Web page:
On Saturday evening, after a long day of a) meandering through historic, old town Chania, b) hitting the huge, bustling farmers' market, c) navigating our way to Jumbo, the Walmart of Chania, where we shopped necessaries among masses, and d) swinging by the uniform shop for the kids' school... my husband got a call from a Greek man he knows through his work. He and his girlfriend were in the area and wanted to swing by to say hello; were we up for it? We were.
We spent a delightful hour or so with the two, sipping coffee and eating gluten-free chocolate chip cookies that our resident-baker 10-year-old son had made the day before. He's a burly, classically Greek-looking man with stellar English who obligingly translated for his girlfriend (who spoke less English, though she understood perfectly.) They've spent the bulk of their lives in and near Chania and clearly love it. They told us all about the sites we need to see, the caves we need to explore, the foods we need to try.
We talked about Greece and its style and ways, how it differed from other countries. He spoke of the generosity of the Greeks, how offering hospitality to others was critical. A Greek may only have ten euros, he said, but he'd spend those euros feeding his guests and making sure they felt at home. And living "from the heart" was paramount to a Greek. We talked about how Greece differs in its outlook in this from other countries, which can be seen in various ways - even in friction that comes its involvement in the EU.
I loved the spiritual component of our conversation as well. My observation (limited time though I've had to accrue it) is that Greeks carry the age-old reverence that comes with their land and culture for the supernatural. Even those that aren't "religious' by standard terms - weekly church attendance, for example - seem to have an openness and reverence for the divine that you don't typically see in America. Where an average American might be indifferent or skeptical, a Greek might have a posture of wondering or curiosity. Our guests' comments amplified my sense of this. I so enjoyed hearing them talk about Cretan holy sites - the monasteries, the revered saints attached to each, the caves in which miracles are frequently reported. And of course I took notes so we can check them out ourselves.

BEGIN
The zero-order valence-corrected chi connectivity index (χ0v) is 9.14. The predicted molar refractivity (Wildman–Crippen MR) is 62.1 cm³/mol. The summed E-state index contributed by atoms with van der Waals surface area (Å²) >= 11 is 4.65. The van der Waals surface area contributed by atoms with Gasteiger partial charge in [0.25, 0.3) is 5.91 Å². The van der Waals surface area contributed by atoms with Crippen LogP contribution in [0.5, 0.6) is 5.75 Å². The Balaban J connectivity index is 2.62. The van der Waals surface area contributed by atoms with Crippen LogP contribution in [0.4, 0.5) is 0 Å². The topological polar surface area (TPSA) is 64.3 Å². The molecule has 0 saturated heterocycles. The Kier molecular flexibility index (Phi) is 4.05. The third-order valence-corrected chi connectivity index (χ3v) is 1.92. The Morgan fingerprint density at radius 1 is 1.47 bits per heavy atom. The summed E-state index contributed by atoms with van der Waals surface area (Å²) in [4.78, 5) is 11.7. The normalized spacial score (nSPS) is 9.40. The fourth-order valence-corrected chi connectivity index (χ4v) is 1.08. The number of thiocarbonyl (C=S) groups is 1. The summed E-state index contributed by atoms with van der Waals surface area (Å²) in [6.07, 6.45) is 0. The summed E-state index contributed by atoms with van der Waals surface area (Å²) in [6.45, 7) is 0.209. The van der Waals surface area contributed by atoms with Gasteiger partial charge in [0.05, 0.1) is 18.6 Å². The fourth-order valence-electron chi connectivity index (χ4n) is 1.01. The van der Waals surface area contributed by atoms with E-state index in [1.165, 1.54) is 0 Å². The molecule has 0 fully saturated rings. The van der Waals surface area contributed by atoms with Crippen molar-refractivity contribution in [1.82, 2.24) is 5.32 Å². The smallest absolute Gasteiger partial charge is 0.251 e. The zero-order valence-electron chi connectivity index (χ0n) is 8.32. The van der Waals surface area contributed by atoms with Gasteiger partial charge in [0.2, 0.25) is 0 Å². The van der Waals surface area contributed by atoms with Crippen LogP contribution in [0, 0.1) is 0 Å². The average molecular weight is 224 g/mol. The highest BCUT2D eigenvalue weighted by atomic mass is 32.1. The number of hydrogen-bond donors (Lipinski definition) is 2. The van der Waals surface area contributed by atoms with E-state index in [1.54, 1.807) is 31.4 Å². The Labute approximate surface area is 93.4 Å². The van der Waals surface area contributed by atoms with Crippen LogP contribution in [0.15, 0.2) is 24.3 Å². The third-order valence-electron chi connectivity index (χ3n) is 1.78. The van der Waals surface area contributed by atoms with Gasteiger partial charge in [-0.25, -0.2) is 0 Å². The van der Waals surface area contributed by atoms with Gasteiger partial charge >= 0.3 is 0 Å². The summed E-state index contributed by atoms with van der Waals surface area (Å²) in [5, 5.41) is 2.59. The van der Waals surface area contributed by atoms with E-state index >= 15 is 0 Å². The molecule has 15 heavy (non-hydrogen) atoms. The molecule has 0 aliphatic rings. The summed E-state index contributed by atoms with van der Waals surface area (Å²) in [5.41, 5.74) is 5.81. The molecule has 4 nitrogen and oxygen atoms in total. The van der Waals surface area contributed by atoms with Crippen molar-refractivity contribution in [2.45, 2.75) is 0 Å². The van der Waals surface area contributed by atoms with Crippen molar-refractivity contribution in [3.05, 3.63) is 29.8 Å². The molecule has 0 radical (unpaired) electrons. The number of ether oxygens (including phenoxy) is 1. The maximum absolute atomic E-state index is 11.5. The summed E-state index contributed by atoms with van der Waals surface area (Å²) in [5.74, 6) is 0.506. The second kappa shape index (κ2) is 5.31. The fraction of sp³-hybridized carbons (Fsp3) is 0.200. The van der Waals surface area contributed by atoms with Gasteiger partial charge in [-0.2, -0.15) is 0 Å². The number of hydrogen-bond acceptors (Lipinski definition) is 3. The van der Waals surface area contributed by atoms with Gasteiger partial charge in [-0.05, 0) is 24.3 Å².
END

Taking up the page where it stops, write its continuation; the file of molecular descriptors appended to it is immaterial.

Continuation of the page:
Upon leaving, amidst parting invitations to come dine with them, our kind friends recommended we get out and and not get "stuck" in the circles of the comfortable and the familiar. Great pointer... and we agree. We're getting out there. In terms of language - my husband's conversational Greek is already pretty impressive; I've been trying to catch up a bit. The kids have begun studying Greek in school - less than we'd like, but at this point we'll take what we can get - and we're trying to use phrases at home and out-and-about when we can. We had our first meal at a Greek restaurant Sunday; the menu was arranged with Greek and English side by side - study tool for me. We ordered octopus (along with some other Greek dishes) and our son relished it. So we're getting there, little by little.
It's all mixed in with trying to Make Our Way Here too. We had a kid sick with a fever this week, a kid who forgot all her multiplication facts over the summer and is thus in tears over math, a kid who's mental repertoire is (on a daily basis) trying to figure out where on the island Pokemon cards might be bought. I feel a desperate need to acquire some rugs to combat the volume and dust in our stone house. All the normal stuff of life, trying to get our household and routine established.
Extracurriculars have become front burner this week too. The kids are home before 3 pm and could use some direction and structure in their afternoons. In terms of organized activities, the options appear to be soccer, basketball, martial arts, ballet, and (far from our house) gymnastics. Our oldest two played soccer in the states, and Monday we checked out the local league as the kids practiced. Soccer is serious business here - they play ten months out of the year, three 1.5-hour practices per week plus Saturday games. You're required to give the league an original birth certificate. They start signing team kids up for the pro's at age 13! This afternoon we're checking out martial arts; after that we'll give basketball a glance if necessary.
In general people have been kind and welcoming, Greek and ex-pat alike. One of the moms at our kids' school, a Greek American who's lived in Chania for years and speaks the language fluently, took me under her wing on Tuesday - brunch downtown, a drive-around of key spots I might need to know. She invited a fellow Bostonian who's been in Chania since March with her husband and sweet infant; she even attended my rival high school, of all things! It was a sweet and refreshing social time. Tomorrow some of the base moms are congregating at the track on base to run and have coffee afterwards, which should be great.
We're at the two week mark. We've made great strides in a short time. I find I have to keep reminding myself of that!
This is post 4 in a series on our family's move to Crete.